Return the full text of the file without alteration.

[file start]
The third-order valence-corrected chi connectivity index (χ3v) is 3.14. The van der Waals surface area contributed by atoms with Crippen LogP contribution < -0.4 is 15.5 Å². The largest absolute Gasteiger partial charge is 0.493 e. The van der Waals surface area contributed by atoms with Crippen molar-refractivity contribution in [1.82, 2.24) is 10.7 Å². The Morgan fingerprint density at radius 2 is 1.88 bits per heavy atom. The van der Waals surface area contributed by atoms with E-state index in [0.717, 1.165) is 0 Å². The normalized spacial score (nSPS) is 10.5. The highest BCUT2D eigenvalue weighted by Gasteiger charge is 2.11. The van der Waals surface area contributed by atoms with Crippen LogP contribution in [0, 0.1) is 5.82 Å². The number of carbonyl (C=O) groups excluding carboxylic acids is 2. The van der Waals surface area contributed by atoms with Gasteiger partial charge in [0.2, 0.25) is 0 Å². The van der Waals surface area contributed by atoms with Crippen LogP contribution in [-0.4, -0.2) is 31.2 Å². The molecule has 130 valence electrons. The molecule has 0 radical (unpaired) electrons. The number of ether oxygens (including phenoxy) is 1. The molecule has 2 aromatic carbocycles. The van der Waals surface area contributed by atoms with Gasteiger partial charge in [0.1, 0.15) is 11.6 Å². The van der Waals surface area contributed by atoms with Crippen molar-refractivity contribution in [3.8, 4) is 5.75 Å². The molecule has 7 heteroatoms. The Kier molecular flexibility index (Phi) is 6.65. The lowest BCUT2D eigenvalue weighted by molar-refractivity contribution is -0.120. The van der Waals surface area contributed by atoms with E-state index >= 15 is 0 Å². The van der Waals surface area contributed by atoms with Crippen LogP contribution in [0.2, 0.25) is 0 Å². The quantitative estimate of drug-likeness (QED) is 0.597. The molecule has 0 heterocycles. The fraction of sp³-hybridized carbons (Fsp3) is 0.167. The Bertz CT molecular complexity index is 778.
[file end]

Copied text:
The third-order valence-corrected chi connectivity index (χ3v) is 3.14. The van der Waals surface area contributed by atoms with Crippen LogP contribution < -0.4 is 15.5 Å². The largest absolute Gasteiger partial charge is 0.493 e. The van der Waals surface area contributed by atoms with Crippen molar-refractivity contribution in [1.82, 2.24) is 10.7 Å². The Morgan fingerprint density at radius 2 is 1.88 bits per heavy atom. The van der Waals surface area contributed by atoms with E-state index in [0.717, 1.165) is 0 Å². The normalized spacial score (nSPS) is 10.5. The highest BCUT2D eigenvalue weighted by Gasteiger charge is 2.11. The van der Waals surface area contributed by atoms with Crippen LogP contribution in [0, 0.1) is 5.82 Å². The number of carbonyl (C=O) groups excluding carboxylic acids is 2. The van der Waals surface area contributed by atoms with Gasteiger partial charge in [0.2, 0.25) is 0 Å². The van der Waals surface area contributed by atoms with Crippen LogP contribution in [-0.4, -0.2) is 31.2 Å². The molecule has 130 valence electrons. The molecule has 0 radical (unpaired) electrons. The number of ether oxygens (including phenoxy) is 1. The molecule has 2 aromatic carbocycles. The van der Waals surface area contributed by atoms with Gasteiger partial charge in [0.1, 0.15) is 11.6 Å². The van der Waals surface area contributed by atoms with Crippen molar-refractivity contribution in [3.8, 4) is 5.75 Å². The molecule has 7 heteroatoms. The Kier molecular flexibility index (Phi) is 6.65. The lowest BCUT2D eigenvalue weighted by molar-refractivity contribution is -0.120. The van der Waals surface area contributed by atoms with E-state index >= 15 is 0 Å². The van der Waals surface area contributed by atoms with Crippen LogP contribution in [0.2, 0.25) is 0 Å². The quantitative estimate of drug-likeness (QED) is 0.597. The molecule has 0 heterocycles. The fraction of sp³-hybridized carbons (Fsp3) is 0.167. The Bertz CT molecular complexity index is 778.